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  • Golang Gets Cheaper Context Switching

    Phoronix: Golang Gets Cheaper Context Switching

    As good news considering how much longer it takes to perform a full context switch on Intel CPUs due to various vulnerability mitigations, the Go programming language run-time now has the ability for performing cheaper context switches...

    http://www.phoronix.com/scan.php?pag...ntext-Switches

  • #2

    I'd just like to interject for a moment. What you're referring to as Golang, is in fact, GCC/Golang, or as I've recently taken to calling it, GCC plus Golang. Golang is not a compiler collection unto itself, but rather another free component of a fully functioning GCC system made useful by the GCC compilers, libraries, and vital language extensions comprising a full compiler collection as defined by Rob Pike.

    Many programmers run a modified version of the GCC every day, without realizing it. Through a peculiar turn of events, the version of GCC which is widely used today is often called "Golang", and many of its users are not aware that it is basically the GNU Compiler Collection, developed by the GNU Project.

    There really is a Golang, and these people are using it, but it is just a part of the system they use. Golang is the language: the specification of symbols that are converted by the compiler into the programs they run. The language is an essential part of a computer program, but useless by itself; it can only function in the context of a complete compiler collection. Golang is normally used in combination with the GNU compiler collection: the whole system is basically GCC with Golang added, or GCC/Golang. All the so-called "Go" programs are really programs of GCC/Golang.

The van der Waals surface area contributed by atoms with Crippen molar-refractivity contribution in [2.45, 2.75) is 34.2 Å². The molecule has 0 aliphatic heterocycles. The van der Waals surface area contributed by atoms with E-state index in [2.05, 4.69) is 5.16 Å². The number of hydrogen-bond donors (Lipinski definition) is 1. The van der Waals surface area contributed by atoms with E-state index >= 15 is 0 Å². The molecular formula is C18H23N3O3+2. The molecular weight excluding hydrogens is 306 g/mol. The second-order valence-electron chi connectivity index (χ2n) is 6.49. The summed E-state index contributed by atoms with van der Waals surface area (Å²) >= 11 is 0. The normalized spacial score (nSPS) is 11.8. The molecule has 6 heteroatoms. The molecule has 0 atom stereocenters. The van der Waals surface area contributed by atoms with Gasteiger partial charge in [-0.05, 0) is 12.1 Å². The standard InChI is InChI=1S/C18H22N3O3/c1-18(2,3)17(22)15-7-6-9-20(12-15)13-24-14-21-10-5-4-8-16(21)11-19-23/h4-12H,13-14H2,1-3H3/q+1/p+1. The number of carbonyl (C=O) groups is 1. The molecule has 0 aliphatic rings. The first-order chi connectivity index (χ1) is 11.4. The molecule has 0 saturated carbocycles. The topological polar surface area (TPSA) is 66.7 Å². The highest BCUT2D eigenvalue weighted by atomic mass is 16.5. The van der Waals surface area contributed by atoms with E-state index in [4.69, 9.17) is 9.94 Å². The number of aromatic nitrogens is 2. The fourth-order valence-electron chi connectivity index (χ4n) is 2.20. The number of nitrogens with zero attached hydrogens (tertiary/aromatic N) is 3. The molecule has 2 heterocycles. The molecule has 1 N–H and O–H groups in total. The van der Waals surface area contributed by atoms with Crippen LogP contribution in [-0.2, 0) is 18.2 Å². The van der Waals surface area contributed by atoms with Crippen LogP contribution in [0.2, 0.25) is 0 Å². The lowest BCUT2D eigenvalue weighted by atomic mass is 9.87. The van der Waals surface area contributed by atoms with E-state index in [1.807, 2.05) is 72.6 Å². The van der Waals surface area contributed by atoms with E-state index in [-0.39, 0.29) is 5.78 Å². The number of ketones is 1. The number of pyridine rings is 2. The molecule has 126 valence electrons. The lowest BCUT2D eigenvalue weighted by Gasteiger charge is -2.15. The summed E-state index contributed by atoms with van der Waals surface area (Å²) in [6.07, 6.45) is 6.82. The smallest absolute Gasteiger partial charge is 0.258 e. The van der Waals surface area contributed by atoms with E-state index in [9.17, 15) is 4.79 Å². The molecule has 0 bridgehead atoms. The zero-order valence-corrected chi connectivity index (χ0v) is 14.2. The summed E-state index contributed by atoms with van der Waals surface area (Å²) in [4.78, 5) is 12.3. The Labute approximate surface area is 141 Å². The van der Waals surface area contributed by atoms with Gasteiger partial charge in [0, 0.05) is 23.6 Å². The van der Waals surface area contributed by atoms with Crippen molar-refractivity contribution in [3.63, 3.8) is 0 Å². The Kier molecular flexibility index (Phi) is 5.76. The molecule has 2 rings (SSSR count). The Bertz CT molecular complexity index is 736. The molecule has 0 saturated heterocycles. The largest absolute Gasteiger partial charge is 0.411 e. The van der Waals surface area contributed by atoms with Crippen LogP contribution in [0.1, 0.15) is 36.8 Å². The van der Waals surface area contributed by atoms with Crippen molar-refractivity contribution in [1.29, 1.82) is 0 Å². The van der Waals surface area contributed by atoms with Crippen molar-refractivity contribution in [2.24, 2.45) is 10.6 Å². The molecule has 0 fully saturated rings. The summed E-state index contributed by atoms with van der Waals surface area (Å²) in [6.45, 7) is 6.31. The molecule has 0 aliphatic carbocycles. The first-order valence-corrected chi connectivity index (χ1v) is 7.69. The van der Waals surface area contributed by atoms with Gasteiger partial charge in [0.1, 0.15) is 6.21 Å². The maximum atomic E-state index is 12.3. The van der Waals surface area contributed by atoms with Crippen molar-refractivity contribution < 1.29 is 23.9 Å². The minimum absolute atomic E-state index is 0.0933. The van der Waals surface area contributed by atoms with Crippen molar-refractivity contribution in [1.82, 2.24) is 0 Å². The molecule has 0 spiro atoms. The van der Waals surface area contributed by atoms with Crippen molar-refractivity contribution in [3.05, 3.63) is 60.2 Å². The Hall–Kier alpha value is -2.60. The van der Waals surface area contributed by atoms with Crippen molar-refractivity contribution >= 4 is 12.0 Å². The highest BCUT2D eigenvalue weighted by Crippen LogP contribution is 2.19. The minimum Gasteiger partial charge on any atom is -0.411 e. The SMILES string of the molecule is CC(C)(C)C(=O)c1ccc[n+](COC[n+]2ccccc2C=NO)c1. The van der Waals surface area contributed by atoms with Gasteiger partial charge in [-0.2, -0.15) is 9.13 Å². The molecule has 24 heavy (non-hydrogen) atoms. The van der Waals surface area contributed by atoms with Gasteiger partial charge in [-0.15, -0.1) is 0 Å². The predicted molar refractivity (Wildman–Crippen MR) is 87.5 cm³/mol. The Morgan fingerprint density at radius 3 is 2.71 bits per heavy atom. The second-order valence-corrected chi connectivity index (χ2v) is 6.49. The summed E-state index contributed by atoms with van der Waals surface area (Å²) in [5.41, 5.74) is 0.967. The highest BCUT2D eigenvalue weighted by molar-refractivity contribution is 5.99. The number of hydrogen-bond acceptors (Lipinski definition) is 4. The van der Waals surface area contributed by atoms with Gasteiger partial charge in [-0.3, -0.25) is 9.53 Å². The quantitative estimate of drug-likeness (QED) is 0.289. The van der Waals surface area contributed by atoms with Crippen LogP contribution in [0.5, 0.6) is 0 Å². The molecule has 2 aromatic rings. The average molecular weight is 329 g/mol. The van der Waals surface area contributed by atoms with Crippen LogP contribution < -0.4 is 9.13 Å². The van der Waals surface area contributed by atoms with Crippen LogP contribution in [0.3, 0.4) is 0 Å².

Last edited by jamdox; 06-01-2019, 09:50 AM.

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    • #3
      When can I buy an Intel CPU with these things fixed in silicon?

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      • #4
        Originally posted by cl333r View Post
        When can I buy an Intel CPU with these things fixed in silicon?
        "MDS is addressed in hardware starting with select 8th and 9th Generation Intel® Core™ processors, as well as the 2nd Generation Intel® Xeon® processor Scalable family." ( https://www.intel.com/content/www/us...ology/mds.html )